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Sunday, December 9, 2018
  • It's almost here — that new beginning for all of us. Whatever mistakes were made in the garden this past year — bad choice of varieties, crops untended, too little or too much water — they're all behind us and covered, for the most part . . .
  • How fortunate for the delinquent Christmas shopper (count me in) that the gardeners on their list are easy to please. With only two days left until Christmas, you can still put together a gift you'll be proud to place under the tree . . .
  • There's a lot to love about this time of year: favorite carols, the smell of fresh balsam fir greens, and those flavors that mean Christmas - almond, orange, ginger. It's not too late to make up some last-minute gifts for friends and neighbors . . .
  • Our first really hard, ice-on-the-puddles frost arrived just in time for Thanksgiving. Until then, cool-weather crops were thriving, but with this frost tips of some uncovered greens were damaged while others were fine. . . .
  • If you're a consumer of one of the 46 million turkeys eaten at Thanksgiving, which is approximately 736 million pounds of turkey, then soup should be on your post-holiday menu. In our house we use the turkey carcass to make soup that will . . .
  • The New Maine Cooking, new when it was first published in 1987 and now republished by its author, Jean Ann Pollard, still has a lot to offer today's cooks. When it first came out it was following in the very large footsteps of Molly Katzen's . . .
  • If botany texts were all as interesting and informative as Rebecca Rupp's How Carrots Won the Trojan War: Curious (but True) Stories of Common Vegetables, more of us would probably go on to receive degrees in the sciences. . . .
  • Yes, the recent snowstorm took gardeners by surprise — one day picking a late bouquet of zinnias, roses and marigolds, the next scraping windshields and shoveling walks. A friend bragged about his season-spanning trifecta in which he mowed
  • Sustainable or locally grown food is not on the list of dining options in most major travel hubs in the United States; a plastic-sealed sandwich is a more likely selection. But Chicago's O'Hare International Airport is changing that with the. . .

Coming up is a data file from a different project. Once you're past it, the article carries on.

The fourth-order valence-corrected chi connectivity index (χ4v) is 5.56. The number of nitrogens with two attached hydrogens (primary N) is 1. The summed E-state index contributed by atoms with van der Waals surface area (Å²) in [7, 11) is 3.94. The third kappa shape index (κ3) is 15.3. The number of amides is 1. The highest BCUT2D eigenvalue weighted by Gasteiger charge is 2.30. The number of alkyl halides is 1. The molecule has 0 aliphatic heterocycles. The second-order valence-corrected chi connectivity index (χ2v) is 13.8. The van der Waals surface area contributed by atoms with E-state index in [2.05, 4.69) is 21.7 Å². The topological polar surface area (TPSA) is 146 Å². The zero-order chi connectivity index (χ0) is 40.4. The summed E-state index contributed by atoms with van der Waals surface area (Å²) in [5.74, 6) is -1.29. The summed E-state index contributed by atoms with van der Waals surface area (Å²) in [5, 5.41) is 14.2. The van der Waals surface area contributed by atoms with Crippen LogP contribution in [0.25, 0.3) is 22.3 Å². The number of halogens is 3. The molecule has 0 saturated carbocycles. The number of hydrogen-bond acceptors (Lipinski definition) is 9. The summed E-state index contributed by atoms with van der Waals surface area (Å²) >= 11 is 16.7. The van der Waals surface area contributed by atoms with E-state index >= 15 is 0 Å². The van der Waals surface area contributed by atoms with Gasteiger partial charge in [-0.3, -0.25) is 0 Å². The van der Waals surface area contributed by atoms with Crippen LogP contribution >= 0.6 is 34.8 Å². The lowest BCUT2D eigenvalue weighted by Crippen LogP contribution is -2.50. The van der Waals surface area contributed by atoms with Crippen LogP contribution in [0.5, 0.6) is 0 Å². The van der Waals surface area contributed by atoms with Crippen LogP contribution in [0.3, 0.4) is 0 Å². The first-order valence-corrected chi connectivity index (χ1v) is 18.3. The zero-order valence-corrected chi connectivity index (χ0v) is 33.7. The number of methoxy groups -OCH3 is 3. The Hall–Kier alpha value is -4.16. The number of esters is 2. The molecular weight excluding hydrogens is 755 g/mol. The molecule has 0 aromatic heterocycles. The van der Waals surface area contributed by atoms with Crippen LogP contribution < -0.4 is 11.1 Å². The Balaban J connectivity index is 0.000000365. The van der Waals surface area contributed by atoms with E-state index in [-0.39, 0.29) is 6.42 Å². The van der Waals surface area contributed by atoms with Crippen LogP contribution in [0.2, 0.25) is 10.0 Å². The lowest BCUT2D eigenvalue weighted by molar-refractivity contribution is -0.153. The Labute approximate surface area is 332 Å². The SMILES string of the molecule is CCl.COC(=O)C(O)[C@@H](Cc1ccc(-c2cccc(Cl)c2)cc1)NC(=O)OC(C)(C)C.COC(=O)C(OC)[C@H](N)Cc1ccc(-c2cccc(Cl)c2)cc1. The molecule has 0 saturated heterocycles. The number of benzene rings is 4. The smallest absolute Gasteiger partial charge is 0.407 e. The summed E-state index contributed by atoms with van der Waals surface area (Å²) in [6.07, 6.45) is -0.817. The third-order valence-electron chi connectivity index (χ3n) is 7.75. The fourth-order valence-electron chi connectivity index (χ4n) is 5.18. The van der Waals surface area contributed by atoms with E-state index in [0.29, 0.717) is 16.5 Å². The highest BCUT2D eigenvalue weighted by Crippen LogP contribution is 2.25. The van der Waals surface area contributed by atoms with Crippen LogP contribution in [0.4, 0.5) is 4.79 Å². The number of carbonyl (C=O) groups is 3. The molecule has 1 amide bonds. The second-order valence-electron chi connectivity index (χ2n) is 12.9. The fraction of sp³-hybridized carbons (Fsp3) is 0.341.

• As a child, I always ate my vegetables: most children who grew up back in the antediluvian '50s did eat their vegetables or they weren't permitted to leave the table. (I should further explain that back then, dinner was served at a table . . .
  • A prime example of "Do as I say, not as I do" is my repeated advice to keep a garden journal. I often start out strong, but once the gardening season really takes off and there are never enough hours in the day to keep up with things . . .
  • A string of rainy days reminds us of what autumn is all about on the coast: chill fog, the first fires, a hankering for hot soups and sweet desserts. Things are winding down rapidly in the garden: squashes and pumpkins harvested . . .
  • Of all the fruits and berries that can be foraged in Maine, from June's wild strawberries on through huckleberries, raspberries, blueberries and blackberries, none is more satisfying to gather than wild apples, to smell the . . .
  • Last week I wrote about a recipe to deter marauding voles that were eating our beet crop. I simmered up a bunch of incendiary dried Thai chilis, then strained the liquid into my watering can, mixed in some Murphy's Oil Soap and additional . . .
  • While the need for weeding, deadheading and watering of the garden eases up in these early-autumn days, it's still a busy time, what with harvesting, bed cleanup and planting of perennials. Add to this list mowing of lawns . . .
  • Golden early-autumn light slants over the garden at the end of the day now, painting sunflowers and the last of the herbs and vegetables with liquid gold. Beautiful to look at, but demanding one of the last efforts of the season . . .
  • Too many cucumbers has never been a predicament around our house; all of us, including the dog, eat them with gleeful abandon. But that was before the perfect-storm combination of a good cucumber growing season and choosing . . .
  • There was a time when fall planting in midcoast Maine meant spring bulbs and perennials, but with the advent of so many products to extend the vegetable planting season — from spunbonded fabric coverings like Reemay to . . .
  • Whether you use them in a betty or buckle, grunt or slump, pandowdy, cobbler, crisp or clafouti, the berries of late summer - blueberries, huckleberries, raspberries and blackberries - await you in farmers' markets and roadside tangles . . .
  • On one of my first mornings on Vinalhaven I woke at dawn to see a very large doe browsing in the hayfield that was to become our garden. It wasn't a complete shock, as I'd seen fresh deer scat in the grass during the . . .
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